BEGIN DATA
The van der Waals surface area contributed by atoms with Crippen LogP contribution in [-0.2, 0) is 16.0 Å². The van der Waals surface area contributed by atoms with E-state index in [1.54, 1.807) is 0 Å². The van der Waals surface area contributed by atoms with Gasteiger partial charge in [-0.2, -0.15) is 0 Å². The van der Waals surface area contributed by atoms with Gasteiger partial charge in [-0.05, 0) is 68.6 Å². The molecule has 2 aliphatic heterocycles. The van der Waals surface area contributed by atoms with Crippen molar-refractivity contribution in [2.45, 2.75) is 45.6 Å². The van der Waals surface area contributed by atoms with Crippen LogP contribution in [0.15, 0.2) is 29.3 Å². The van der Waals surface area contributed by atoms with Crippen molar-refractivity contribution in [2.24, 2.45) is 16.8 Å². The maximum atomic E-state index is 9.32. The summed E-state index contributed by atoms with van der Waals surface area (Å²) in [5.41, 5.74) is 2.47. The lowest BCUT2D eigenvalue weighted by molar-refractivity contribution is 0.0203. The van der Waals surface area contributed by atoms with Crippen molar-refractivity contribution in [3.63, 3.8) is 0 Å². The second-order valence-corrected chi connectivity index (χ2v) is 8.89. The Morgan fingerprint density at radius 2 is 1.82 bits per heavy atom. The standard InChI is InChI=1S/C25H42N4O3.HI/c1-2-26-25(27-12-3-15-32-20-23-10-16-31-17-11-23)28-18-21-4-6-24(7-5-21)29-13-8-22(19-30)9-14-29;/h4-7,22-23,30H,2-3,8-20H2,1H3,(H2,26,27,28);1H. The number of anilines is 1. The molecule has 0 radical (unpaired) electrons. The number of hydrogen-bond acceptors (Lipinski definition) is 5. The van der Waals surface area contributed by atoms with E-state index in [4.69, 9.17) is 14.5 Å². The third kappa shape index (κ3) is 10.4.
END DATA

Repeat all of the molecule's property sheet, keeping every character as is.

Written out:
The van der Waals surface area contributed by atoms with Crippen LogP contribution in [-0.2, 0) is 16.0 Å². The van der Waals surface area contributed by atoms with E-state index in [1.54, 1.807) is 0 Å². The van der Waals surface area contributed by atoms with Gasteiger partial charge in [-0.2, -0.15) is 0 Å². The van der Waals surface area contributed by atoms with Gasteiger partial charge in [-0.05, 0) is 68.6 Å². The molecule has 2 aliphatic heterocycles. The van der Waals surface area contributed by atoms with Crippen molar-refractivity contribution in [2.45, 2.75) is 45.6 Å². The van der Waals surface area contributed by atoms with Crippen LogP contribution in [0.15, 0.2) is 29.3 Å². The van der Waals surface area contributed by atoms with Crippen molar-refractivity contribution in [2.24, 2.45) is 16.8 Å². The maximum atomic E-state index is 9.32. The summed E-state index contributed by atoms with van der Waals surface area (Å²) in [5.41, 5.74) is 2.47. The lowest BCUT2D eigenvalue weighted by molar-refractivity contribution is 0.0203. The van der Waals surface area contributed by atoms with Crippen molar-refractivity contribution in [3.63, 3.8) is 0 Å². The second-order valence-corrected chi connectivity index (χ2v) is 8.89. The Morgan fingerprint density at radius 2 is 1.82 bits per heavy atom. The standard InChI is InChI=1S/C25H42N4O3.HI/c1-2-26-25(27-12-3-15-32-20-23-10-16-31-17-11-23)28-18-21-4-6-24(7-5-21)29-13-8-22(19-30)9-14-29;/h4-7,22-23,30H,2-3,8-20H2,1H3,(H2,26,27,28);1H. The number of anilines is 1. The molecule has 0 radical (unpaired) electrons. The number of hydrogen-bond acceptors (Lipinski definition) is 5. The van der Waals surface area contributed by atoms with E-state index in [4.69, 9.17) is 14.5 Å². The third kappa shape index (κ3) is 10.4.